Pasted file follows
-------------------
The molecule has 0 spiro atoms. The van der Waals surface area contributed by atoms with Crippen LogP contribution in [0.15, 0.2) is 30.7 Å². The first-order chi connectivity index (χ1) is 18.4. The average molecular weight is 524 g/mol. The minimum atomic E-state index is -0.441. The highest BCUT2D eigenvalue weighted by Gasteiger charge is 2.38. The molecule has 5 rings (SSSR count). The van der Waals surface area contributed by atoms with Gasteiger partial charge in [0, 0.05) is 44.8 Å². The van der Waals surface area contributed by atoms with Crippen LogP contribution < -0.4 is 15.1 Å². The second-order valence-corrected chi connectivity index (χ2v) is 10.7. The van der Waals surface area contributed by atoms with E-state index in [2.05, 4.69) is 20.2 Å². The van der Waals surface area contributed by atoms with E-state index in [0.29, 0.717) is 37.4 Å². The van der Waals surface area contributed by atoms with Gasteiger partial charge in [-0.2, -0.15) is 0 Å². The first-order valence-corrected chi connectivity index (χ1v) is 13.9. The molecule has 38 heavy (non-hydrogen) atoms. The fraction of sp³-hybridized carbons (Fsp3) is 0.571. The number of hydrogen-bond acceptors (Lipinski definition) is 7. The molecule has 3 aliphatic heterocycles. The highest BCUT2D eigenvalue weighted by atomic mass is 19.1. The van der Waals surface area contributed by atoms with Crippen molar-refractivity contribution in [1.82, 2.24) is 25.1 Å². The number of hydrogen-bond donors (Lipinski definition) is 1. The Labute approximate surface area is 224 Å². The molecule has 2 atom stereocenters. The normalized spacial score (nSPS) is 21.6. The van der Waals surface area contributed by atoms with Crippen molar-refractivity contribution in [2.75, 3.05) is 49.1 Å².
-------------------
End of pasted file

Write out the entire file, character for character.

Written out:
The molecule has 0 spiro atoms. The van der Waals surface area contributed by atoms with Crippen LogP contribution in [0.15, 0.2) is 30.7 Å². The first-order chi connectivity index (χ1) is 18.4. The average molecular weight is 524 g/mol. The minimum atomic E-state index is -0.441. The highest BCUT2D eigenvalue weighted by Gasteiger charge is 2.38. The molecule has 5 rings (SSSR count). The van der Waals surface area contributed by atoms with Gasteiger partial charge in [0, 0.05) is 44.8 Å². The van der Waals surface area contributed by atoms with Crippen LogP contribution < -0.4 is 15.1 Å². The second-order valence-corrected chi connectivity index (χ2v) is 10.7. The van der Waals surface area contributed by atoms with E-state index in [2.05, 4.69) is 20.2 Å². The van der Waals surface area contributed by atoms with E-state index in [0.29, 0.717) is 37.4 Å². The van der Waals surface area contributed by atoms with Gasteiger partial charge in [-0.2, -0.15) is 0 Å². The first-order valence-corrected chi connectivity index (χ1v) is 13.9. The molecule has 38 heavy (non-hydrogen) atoms. The fraction of sp³-hybridized carbons (Fsp3) is 0.571. The number of hydrogen-bond acceptors (Lipinski definition) is 7. The molecule has 3 aliphatic heterocycles. The highest BCUT2D eigenvalue weighted by atomic mass is 19.1. The van der Waals surface area contributed by atoms with Crippen molar-refractivity contribution in [1.82, 2.24) is 25.1 Å². The number of hydrogen-bond donors (Lipinski definition) is 1. The Labute approximate surface area is 224 Å². The molecule has 2 atom stereocenters. The normalized spacial score (nSPS) is 21.6. The van der Waals surface area contributed by atoms with Crippen molar-refractivity contribution in [2.75, 3.05) is 49.1 Å².